The FEI has published its Policy for Enhanced Competition Safety during the COVID-19 pandemic, aimed at assisting organizers and national federations with the safe resumption of international equestrian events in line with national and local restrictions.
The policy will apply to all FEI events held as of July 1 and has been put in place to limit the risk of transmission and further spread of COVID-19 until an effective treatment and/or vaccine as determined by the World Health Organization are available.
Developed by FEI Medical Committee Chair Dr. Mark Hart together with FEI headquarters, the policy requires national federations and organizers to carry out a risk assessment to evaluate whether it is safe to hold their events. The policy includes general best practice recommendations for organizers and is to be implemented in conjunction with any requirements imposed by the domestic authorities. In addition, discipline-specific guidance will be issued shortly by the FEI.
The policy is intended to be used in conjunction with the following WHO documents: Considerations for sports federations/sports event organizers when planning mass gatherings in the context of COVID-19; Mass Gathering Sports Addendum Risk Assessment; and the Decision Tree.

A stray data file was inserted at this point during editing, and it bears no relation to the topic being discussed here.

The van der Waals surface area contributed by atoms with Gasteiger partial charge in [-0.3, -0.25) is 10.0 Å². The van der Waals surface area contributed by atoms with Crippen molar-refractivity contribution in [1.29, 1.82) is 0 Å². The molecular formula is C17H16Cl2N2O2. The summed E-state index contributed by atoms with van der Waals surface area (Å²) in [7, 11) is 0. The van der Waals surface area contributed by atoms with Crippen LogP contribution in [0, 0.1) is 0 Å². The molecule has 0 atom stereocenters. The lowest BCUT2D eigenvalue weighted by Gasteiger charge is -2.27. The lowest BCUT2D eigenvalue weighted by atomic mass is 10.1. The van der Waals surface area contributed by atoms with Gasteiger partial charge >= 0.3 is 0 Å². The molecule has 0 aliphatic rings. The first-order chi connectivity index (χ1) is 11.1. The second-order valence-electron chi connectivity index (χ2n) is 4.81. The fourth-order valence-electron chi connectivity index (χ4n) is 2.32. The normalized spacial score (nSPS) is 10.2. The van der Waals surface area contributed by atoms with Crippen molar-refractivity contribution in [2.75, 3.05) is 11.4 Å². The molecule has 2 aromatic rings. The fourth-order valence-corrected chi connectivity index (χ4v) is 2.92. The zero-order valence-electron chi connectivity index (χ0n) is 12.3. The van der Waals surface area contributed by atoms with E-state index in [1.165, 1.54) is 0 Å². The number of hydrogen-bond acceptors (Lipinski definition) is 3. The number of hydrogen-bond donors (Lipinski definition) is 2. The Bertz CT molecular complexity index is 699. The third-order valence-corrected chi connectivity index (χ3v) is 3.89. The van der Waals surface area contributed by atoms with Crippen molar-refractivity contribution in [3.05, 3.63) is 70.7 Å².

It is mandatory for FEI event organizers to conduct the risk assessment together with their national federation and domestic government and public health authorities. Events for which the FEI has not received the completed risk assessment and mitigation measures plan will be removed from the FEI calendar.
“COVID-19 has caused massive disruption to the FEI calendar and to national events, with a huge impact on all the various participants of equestrian sports,” Hart said. “We are all in this together and this pandemic will be with us for at least 12-24 months. We need to adapt to a ‘new normal’ as we move forward.
“The FEI is committed to assisting national federations and FEI event organizers by providing resources to effectively assess the risks potentially posed by Events from the planning phase and mitigate such risks through relevant measures.
“As we anticipate the gradual return of competitions, we must do everything we can to mitigate the risk of transmission and further spread of COVID-19. This is a matter of public health, and it’s also how a sport can demonstrate to public authorities that it is ready to resume activity.”